Touching the books I’ve read
I’ve started my memoir, a touch early, at age 54, but given that it will take me a long time to complete, I may well be elderly and/or close to death when it appears. My first novel, Close of Play, was set in the 1990s and published in 2015. I hadn’t set out to write a historical book, it just took me a long time to finish.
Working title for the memoir is Touching the Books I’ve Read, as it is structured around the stories that have shaped my view of the world, and my understanding of myself, with emphasis on the themes of travel, exploration, moral choice, fear of authority, sex, and family. So, just like any life; also, like any other life, quite unique.
Below is an excerpt from “Chapter 3 1972 — A Fighting Challenge”, in which I recall the culture shock of a nine-year-old Yorkshire lad moving to estuary Kent, hearing a Cockney accent for the first time, at a Catholic junior school at which the headteacher, a nun, used to hit us if we were naughty — or sometimes if we were not — and sometimes very hard. She did encourage us to learn poetry by heart, and our classroom had a library. I was a sporty lad, and I didn’t much care for fantasy tales like the Narnia books; perhaps because of this, I wasn’t seen as ‘bookish’. There were plenty of boys’ tales that I devoured, however; the Adventure stories by Willard Price, the Three Investigators series with the teenage detective ace Jupiter Jones; The Silver Sword, by Ian Serraillier, and B-Flight, by Bruce Carter. I also loved Jennings books by Anthony Buckeridge — lively, sensitive, and genuinely funny.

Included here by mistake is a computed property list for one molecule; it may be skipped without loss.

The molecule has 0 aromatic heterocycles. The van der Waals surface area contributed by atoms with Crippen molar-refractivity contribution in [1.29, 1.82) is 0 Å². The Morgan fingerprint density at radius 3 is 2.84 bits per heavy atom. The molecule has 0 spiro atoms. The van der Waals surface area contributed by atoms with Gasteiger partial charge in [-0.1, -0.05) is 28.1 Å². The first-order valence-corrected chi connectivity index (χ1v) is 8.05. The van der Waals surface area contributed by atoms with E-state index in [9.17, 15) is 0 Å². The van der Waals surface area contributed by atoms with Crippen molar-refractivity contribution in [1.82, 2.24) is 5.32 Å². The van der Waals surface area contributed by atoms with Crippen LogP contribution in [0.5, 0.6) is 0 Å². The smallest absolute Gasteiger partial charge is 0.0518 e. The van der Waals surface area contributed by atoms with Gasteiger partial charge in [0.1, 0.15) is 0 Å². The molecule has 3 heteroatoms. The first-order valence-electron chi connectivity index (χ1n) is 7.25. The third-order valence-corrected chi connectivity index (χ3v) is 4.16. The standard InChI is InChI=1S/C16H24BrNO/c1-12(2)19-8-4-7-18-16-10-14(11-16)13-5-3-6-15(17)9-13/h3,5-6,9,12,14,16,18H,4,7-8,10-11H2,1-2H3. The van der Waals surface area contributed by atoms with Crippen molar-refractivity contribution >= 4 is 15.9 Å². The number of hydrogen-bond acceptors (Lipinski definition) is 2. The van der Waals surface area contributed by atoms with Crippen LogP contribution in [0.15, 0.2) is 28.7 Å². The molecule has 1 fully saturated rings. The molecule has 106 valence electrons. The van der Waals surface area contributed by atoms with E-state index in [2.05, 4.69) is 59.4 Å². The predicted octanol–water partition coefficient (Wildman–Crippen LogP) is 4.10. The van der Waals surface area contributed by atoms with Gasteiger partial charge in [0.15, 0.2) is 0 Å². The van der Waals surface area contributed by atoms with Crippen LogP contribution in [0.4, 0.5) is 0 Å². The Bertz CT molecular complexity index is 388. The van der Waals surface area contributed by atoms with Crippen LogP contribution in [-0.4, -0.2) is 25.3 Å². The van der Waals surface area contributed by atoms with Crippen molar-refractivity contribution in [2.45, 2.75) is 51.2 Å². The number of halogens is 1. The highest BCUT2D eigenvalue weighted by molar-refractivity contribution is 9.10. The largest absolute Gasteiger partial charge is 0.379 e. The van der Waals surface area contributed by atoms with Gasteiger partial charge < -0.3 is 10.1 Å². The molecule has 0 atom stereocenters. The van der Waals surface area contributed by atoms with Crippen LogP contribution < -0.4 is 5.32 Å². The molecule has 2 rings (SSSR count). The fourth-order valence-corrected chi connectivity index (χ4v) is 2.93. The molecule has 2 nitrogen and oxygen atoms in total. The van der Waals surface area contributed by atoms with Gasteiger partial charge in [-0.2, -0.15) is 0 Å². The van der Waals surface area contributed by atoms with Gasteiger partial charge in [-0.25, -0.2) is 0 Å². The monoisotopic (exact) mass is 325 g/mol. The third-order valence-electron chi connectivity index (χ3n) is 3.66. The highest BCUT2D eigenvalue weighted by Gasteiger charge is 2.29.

The following excerpt describes how I came upon a non-fiction work called A Fighting Challenge, in the summer of 1972.
“The supply teacher’s name was either Mr Fisher or Mr Wright. Those names aren’t even similar, but I think it was one of those. He was actually very good: kindly, intelligent, unorthodox, he encouraged us to think. At the end of the summer term, he set us a test, I think it was a fun quiz, and I came third. The prize was one of the books he had set out on a table. The first two children to win were dithering with indecision, so I quickly seized the largest, shiniest hardback book on the table, that was clearly, from the cover illustration, an adventure tale. It was called A Fighting Challenge, by Chay Blyth and John Ridgway. I was soon captivated by the story of derring-do — the true-life account of two British paratroopers who had rowed across the Atlantic in the summer of 1966, in a cheap, simple fisherman’s boat, even surviving a hurricane. It was the children’s version of their book A Fighting Chance. I wondered about the material that had been removed before it could be presented to children; details of their letters to their wives, perhaps, that they forwarded via passing ships, or some swear words, and I was mildly piqued at being deprived of those sections, but I loved it, nonetheless. I read it several times.”
· My two novels are Close of Play (2015), and Marching on Together (2017), both by Urbane. More at: www.pjwhiteley.com